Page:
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The influence of anoxia and substrate availability on N2O cycling by denitrification in the upper boundary of the oxygen minimum zone off northern Chile

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Strong accumulations of N2O at oxyclines are some of the most conspicuous features of the world's oceans. However, the origin of these maxima, and the relative contribution of nitrification and denitrification in N2O cycling, remains unclear. In order to gain insight into the importance of denitrification and factors regulating N2O cycling at upper oxyclines in the eastern South Pacific, the production and consumption of N2O by denitrification were measured using a classical acetylene method under induced anoxia with the addition of an electron acceptor (nitrite) and donors (sodium acetate and glucose). The results indicated that decreased O2 clearly affected the ratio in which N2O is reduced to N2 at the midoxycline (∼40 m depth) and at the oxycline's base (∼80 m depth). Under induced anoxia, higher N2O production (from NO 2 to N2O of 67.2 nM d–1) occurred at 40 m depth, with half of the total quantity being consumed by denitrification (from N2O to N2 of 32 nM d–1); conversely, 100% of the N2O was reduced to N2 at 80 m depth. In comparison with previously reported results at the base of the oxycline at an offshore station, the addition of NO 2 (as sodium nitrite) along with dissolved organic carbon (as sodium acetate and glucose) doubled the net N2O production by denitrification (∼20 nM d–1). Our results suggest that decreasing O2 levels along with an increased availability of NO 2 and organic compounds in the upper oxycline may impact the N2O/N2 ratio and, therefore, the N2O efflux to the atmosphere.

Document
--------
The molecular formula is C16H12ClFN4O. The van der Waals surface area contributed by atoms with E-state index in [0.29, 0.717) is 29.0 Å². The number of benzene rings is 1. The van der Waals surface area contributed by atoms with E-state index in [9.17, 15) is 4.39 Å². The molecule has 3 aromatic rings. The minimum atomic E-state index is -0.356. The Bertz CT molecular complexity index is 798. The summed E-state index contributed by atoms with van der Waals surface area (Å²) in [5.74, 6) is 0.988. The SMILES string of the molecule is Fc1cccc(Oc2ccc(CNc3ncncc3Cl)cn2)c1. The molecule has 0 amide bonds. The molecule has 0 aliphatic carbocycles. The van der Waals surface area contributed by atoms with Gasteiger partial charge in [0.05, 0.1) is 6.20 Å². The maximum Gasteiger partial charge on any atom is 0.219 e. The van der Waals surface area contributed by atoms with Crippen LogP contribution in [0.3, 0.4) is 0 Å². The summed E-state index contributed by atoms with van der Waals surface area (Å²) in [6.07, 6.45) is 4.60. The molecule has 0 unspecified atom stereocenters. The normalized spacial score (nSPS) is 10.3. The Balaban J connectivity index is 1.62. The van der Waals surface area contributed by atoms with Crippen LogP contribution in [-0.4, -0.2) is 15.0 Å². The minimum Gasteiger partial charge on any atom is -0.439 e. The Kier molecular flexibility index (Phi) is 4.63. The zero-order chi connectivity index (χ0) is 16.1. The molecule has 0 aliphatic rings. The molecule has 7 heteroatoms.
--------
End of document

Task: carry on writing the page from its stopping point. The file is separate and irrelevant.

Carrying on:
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Document Type: Research Article

Publication date: 01 November 2015

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  • The Journal of Marine Research publishes peer-reviewed research articles covering a broad array of topics in physical, biological and chemical oceanography. Articles that deal with processes, as well as those that report significant observations, are welcome. In the area of biology, studies involving coupling between ecological and physical processes are preferred over those that report systematics. Authors benefit from thorough reviews of their manuscripts, where an attempt is made to maximize clarity. The time between submission and publication is kept to a minimum; there is no page charge.
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